Rangers fans are menace ask Denis

They didn't just boo him. They added an expletive to his name.

"Potvin -----."


It was their mantra.

Their motto.


Their mission, to torment this man.

Rangers fans.

The lunatic fringe.

No psychiatrist can explain them.

No one felt their venom like Denis Potvin.

Put it this way: If the Rangers win the Stanley Cup, it's good for the NHL, and bad for civilization.

The Vancouver Canucks must save the world.

Rooting for the Rangers is like rooting for the apocalypse.


Potvin was a Hall of Fame defenseman for the New York Islanders, an expansion team that formed in 1972, then won four straight Cups faster than you could say "1940."

The Rangers fans hate him for that -- hate is their governing emotion -- but this all started in '79, when Potvin checked the Rangers' Ulf Nilsson, and Nilsson suffered a broken ankle.

It was a clean play -- "clean check, bad ice" is how Potvin remembers it -- but Nilsson was the Rangers' Swedish star, and Madison Square Garden went nuts.

"Potvin -----."

The Islanders went on to win their four Cups, and the Rangers are still trying to end what now is going on a 54-year drought. Which, obviously, is all Potvin's fault.

He heard the chant game after game, year after year. He even heard it again at the Garden this season, six years after his retirement -- first, when he returned as a broadcaster for the Florida Panthers; then, at the "Heroes of Hockey" old-timers contest before the NHL All-Star Game.


The chant is part of New York,like subway filth and traffic gridlock. Potvin recalls attending a New York Giants football game at the Meadowlands. A Sunday diversion, a pleasant little escape.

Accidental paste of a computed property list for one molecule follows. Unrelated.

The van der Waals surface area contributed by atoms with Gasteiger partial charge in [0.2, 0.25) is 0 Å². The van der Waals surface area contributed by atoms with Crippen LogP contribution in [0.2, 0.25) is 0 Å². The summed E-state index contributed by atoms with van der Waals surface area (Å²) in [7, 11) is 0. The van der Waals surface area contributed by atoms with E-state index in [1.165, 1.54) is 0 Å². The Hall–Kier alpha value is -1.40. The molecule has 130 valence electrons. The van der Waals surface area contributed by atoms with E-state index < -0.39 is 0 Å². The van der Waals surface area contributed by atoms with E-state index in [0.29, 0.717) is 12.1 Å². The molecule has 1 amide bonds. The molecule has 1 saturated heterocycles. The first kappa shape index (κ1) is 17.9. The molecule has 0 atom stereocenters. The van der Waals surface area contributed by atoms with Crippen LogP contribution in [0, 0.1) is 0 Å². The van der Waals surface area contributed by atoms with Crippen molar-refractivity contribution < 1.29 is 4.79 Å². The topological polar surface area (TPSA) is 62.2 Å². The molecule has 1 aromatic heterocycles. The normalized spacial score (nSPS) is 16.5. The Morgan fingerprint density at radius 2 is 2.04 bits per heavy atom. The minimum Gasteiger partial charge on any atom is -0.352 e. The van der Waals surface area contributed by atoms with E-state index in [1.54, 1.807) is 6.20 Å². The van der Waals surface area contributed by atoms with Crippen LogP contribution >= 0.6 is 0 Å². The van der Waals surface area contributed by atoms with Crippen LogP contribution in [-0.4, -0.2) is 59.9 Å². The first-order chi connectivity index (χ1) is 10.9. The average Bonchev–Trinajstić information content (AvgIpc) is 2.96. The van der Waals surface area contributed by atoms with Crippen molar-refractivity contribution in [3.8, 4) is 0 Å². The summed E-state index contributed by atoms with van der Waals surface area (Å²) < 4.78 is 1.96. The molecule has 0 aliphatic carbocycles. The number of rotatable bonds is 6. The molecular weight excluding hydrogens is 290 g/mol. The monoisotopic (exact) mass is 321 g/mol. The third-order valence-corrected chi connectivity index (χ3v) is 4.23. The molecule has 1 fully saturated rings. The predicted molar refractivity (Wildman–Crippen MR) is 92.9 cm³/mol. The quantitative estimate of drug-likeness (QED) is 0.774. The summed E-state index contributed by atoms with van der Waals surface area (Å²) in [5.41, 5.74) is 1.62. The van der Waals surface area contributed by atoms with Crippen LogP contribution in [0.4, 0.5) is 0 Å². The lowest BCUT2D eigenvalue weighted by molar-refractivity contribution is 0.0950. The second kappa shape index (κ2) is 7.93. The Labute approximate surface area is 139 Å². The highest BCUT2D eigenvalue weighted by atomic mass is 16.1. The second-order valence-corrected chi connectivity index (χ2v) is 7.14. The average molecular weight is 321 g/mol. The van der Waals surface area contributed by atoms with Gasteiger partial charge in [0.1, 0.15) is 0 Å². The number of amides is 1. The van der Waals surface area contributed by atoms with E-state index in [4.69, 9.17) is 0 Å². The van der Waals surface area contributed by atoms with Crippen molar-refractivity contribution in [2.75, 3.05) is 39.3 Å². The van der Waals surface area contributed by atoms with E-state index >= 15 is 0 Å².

"Potvin -----."

"I couldn't believe my ears," he said. "I don't think they knew I was there, but I heard it. People tell me they've been to Knicks games and heard it. People tell me they hear it all the time, at most arenas in the Northeast. You'll hear it almost anywhere."

Chicago Cubs fans think it's cute that their team never wins. Boston Red Sox fans talk about Calvinistic fate. Rangers fans drown out their national anthem, then spew expletives for 60 minutes -- at the officials, the opponents and yes, the beloved home team.

"It's a wild spectacle," Potvin said.

A few years back, there was a fan called "The Chief," a middle-aged man who wore thick glasses, a blue Rangers jersey and an Indian headdress.


"The Chief" would spend the entire game racing up and down the aisles and calling the play-by-play into a microphone.

There was just one problem. The microphone wasn't plugged in. It just sort of dangled.

"Ranger Vito" was another well-known fan of recent vintage. The Garden organist would play the "Peanuts" song, and "Ranger Vito" would start jiggling.

He was just what you'd imagine "Ranger Vito" to be -- your basic fat slob.

It's a mixed crowd, half suits, half scum, 10,000 Gordon Gekkos and 10,000 subway vigilantes. These are the people who once threw sugar packets at a diabetic, former Philadelphia Flyer Bobby Clarke.

"It was awfully intimidating," Potvin said. "It was scary at times. Certainly, it was a dangerous place, there was no question about it."


Potvin remembers a fan throwing a 9-volt battery, and the battery leaving a hole in the ice. He remembers another throwing a full beer bottle at the Islanders' bus, shattering the window.

"You started realizing at that point that you were in a riot-type environment," he said. "People have lost all control."

And the chant?

"Eventually, I became sort of used to it. I used it as a motivating tool.

I took great pleasure playing the Rangers, and beating the Rangers."

That the Islanders did, at one point knocking the Rangers out of the playoffs four straight years. But the New Jersey Devils are now the Rangers' bigger local rival.


The Devils moved to New Jersey from Colorado in 1982. If only they hadn't succumbed in double overtime in Game 7 of the semifinals, they, too, might have beaten the Rangers to the Cup.

"It would have been like the stock-market crash of 1929 -- people jumping out of windows," Potvin said.

The irony is, Rangers coach Mike Keenan attempted to talk Potvin into a comeback this spring -- a comeback with the Rangers! Potvin, 40, thought it over, but declined.

As it turned out, Keenan did the former Islander a favor -- Potvin noticed a difference the next time he did a broadcast from the Garden. The fans embraced him, lining up for autographs.

"Had I worn a Rangers sweater, it would have been awfully funny to see their reaction," he said.

"Potvin -----."


He heard their chant.

He felt their venom.

.' "Write it carefully," he said.